Basically, get caught 3 times and lose your internet access for a year. Interesting angle is that the victims submit the accusations and evidence and then a new government body makes the decision. It will be interesting to see just how workable this approach is.
I heard about this. Sounds really hard to enforce… especially the part where the victims complain. It also is so broad ranging… what exactly does constitute as “piracy”? Watching a conan o’brien clip on YouTube?
What if you get a popup window that plays a conan video while you’re browsing? Is that one strike against you?
I’m no fan of piracy (the non-swashbuckling kind), but, like flyinj, I am hesitant about such laws that could possibly affect those of us who absolutely do not pirate anything. What are the guidelines for having been a pirate?
Does this account just for games? Or does it take into account music, movies, and software as well? Too many questions… especially since I am considering a move to France in the near future.
Even with those, it seems like it’s likely to be both ineffective and draconian.
Yes, how draconian of them to attempt to stop people stealing. Ineffective, probably. But I fail to see how it’s some mark on our civil liberties to catch IPs downloading torrents. They should give warnings and let you dispute the claims in a court of law, but if you’re downloading whole seasons of TV shows I fail to see what recourse you would have.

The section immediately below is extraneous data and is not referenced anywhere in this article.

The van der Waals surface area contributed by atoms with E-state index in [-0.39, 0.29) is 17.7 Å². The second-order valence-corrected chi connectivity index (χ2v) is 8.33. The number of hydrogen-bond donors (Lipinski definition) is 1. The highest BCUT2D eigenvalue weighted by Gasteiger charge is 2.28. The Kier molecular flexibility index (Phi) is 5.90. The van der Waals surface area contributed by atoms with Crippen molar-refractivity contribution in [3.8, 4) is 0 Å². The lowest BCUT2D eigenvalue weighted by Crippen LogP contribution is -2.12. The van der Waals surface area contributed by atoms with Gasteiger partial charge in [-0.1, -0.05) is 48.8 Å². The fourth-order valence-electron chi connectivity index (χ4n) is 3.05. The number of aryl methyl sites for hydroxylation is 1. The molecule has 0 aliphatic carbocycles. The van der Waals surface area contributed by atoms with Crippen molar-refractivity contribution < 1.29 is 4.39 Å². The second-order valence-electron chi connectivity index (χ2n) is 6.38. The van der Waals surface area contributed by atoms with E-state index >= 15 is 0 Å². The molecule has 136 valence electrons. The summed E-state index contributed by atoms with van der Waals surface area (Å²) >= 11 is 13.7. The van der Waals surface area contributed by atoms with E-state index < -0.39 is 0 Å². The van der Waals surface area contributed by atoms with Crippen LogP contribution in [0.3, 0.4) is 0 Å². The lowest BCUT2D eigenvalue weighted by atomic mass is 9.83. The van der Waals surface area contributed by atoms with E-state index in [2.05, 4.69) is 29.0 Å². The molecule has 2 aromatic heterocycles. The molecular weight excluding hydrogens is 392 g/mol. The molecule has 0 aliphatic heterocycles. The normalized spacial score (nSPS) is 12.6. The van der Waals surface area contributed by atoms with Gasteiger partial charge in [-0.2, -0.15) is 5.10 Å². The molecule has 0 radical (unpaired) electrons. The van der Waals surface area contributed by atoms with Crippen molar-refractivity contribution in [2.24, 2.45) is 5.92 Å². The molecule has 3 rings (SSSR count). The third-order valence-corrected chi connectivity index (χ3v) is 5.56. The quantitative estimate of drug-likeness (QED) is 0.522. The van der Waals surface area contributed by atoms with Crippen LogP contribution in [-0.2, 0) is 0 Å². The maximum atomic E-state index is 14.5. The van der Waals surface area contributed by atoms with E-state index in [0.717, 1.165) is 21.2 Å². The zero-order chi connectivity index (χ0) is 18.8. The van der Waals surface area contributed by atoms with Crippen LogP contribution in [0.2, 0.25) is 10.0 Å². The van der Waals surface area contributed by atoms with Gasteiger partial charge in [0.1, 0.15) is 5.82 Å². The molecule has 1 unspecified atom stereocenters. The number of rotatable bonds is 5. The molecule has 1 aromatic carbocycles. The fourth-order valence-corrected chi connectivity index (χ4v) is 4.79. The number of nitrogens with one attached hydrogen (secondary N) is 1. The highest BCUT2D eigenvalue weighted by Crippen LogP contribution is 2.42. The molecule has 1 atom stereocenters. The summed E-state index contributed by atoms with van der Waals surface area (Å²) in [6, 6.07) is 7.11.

Edit: do the French have civil liberties? I’m honestly curious, is there anything like the American bill o’ rights over there?
I have no problem with them attempting to curb piracy. But their methodology strikes me as being prone to false positives and guilt-by-association, among other things, and the consequences could be quite severe. (At least, to my internet-addicted mindset.)
It’s actually pretty easy for anyone to do by instead doing the reverse. Rather than figuring out what one person is downloading, you start from the content and then find out which people are downloading it.
As a “victim”, all you have to do is get the .torrent files of the content you’re interested in (eg. from the public web sites).
When you connect, the tracker will supply you with the IP addresses of all the other clients (seeders and normal peers). Then all you have to do is see which IP addresses come from French ISPs.
BitTorrent was never intended to be anonymous, and in fact, it wouldn’t work very well if it were.
I agree with Salwon that this doesn’t look like it infringes on anyone’s civil liberties, however those are defined in France. The way it’s set up is designed to avoid trolling through everyone’s personal info and rather let the “victims” who feel the need simply use the technology to identify the P2P downloaders who are downloading copyrighted material.
I guess my question is whether the enforcement part of the system will be able to enforce this without issues. What do they do if a teenager is the one downloading? Do the kids parents lose their net access?
I know Protocol Encryption and Message Stream Encryption isn’t intended for anonymity or confidentiality, but using them with with a decent black list (either with Peer Guardian or directly through a client like Transmission) has got to make it hard for the ISP or other organizations to see what that traffic is exactly. Of course, you could also use something like TOR along with those.